Tens of thousands of tourists, scientists and amateur astronomers who traveled from around the world to see a total solar eclipse in northern Australia may be getting shortchanged by the weather.
Forecasters were predicting cloudy skies around dawn Wednesday, when the moon will pass between the sun and Earth and plunge a slice of Australia's northeast into darkness. Many worried that they will miss a rare chance to view the celestial phenomenon.
"There will be breaks in (the clouds), but it's just a matter of the luck of the draw whether you get a break at the right time," said Queensland state Bureau of Meteorology forecaster Andrew Mostyn. "It's a bit of bad luck."
The eclipse will cast its 150-kilometer (95-mile) wide shadow starting at dawn in Australia's Northern Territory and then cross the northeast tip of the country before swooping east across the South Pacific. No islands are in its direct path, so northern Australia is the only land where there's even a chance of seeing the full eclipse, said Geoff Wyatt, an astronomer with Sydney Observatory.
A partial eclipse will be visible from east Indonesia, the eastern half of Australia, New Zealand, Papua New Guinea and southern parts of Chile and Argentina. Totality—the darkness that happens at the peak of the eclipse—will last just over two minutes.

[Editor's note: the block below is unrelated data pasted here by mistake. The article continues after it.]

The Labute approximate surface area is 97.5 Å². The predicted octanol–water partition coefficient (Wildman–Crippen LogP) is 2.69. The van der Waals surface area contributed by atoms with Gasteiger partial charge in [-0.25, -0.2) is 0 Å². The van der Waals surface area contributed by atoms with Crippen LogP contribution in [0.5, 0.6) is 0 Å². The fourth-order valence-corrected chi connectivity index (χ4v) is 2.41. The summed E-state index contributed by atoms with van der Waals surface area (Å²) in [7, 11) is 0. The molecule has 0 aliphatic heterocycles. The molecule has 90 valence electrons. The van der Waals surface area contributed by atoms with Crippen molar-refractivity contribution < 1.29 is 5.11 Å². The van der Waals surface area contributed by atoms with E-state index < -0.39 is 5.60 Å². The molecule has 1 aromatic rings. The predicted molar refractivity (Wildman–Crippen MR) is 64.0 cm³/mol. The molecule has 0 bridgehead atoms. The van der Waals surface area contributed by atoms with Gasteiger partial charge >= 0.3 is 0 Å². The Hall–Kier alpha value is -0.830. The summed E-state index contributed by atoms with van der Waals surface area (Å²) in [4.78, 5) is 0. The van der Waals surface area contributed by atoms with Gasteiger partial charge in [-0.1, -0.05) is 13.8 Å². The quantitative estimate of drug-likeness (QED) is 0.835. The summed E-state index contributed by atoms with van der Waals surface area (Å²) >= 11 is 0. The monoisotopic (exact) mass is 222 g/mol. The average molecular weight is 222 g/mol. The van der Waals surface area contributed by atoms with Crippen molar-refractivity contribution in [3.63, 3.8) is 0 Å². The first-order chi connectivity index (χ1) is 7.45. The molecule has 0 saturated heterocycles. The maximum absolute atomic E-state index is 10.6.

Among those sweating out the forecast was U.S. astronomer Jay Pasachoff, who traveled to Australia in hopes of viewing his 56th solar eclipse. Pasachoff, an astronomy professor at Williams College in Massachusetts, and a team of about 50 scientists and students have fanned out across the region to improve the odds that at least some of them will see the eclipse. The group is planning to study the sun's corona, the glowing white ring around the sun that is visible only during an eclipse.
Despite the anxiety over the weather and the long journey to get there, Pasachoff said he wouldn't miss it.
"Just imagine you were a heart surgeon and someone actually told you you could look inside a human heart only for two minutes, and only if you went halfway around the world," he said. "You would do it."
Some Queensland hotels have been booked up for more than three years and more than 50,000 people have flooded into the region to watch the solar spectacle, said Jeff Gillies, regional director of Queensland Tourism.
Skygazers are planning to crowd beaches, boats, fields and hot air balloons to watch the event. Fitness fanatics will race in the Solar Eclipse Marathon, where the first rays of the sun re-emerging from behind the moon will serve as the starting gun. Some have already been partying for days at a weeklong eclipse festival.
Scientists will be studying how animals respond to the eclipse, with underwater cameras capturing the effects of sudden darkness on the creatures of the Great Barrier Reef.
"It's an unknown with how they'll react," Gillies said. "A little bit of flora and fauna confusion, I would imagine."
The last total solar eclipse visible in Australia was 10 years ago, in the South Australia Outback.
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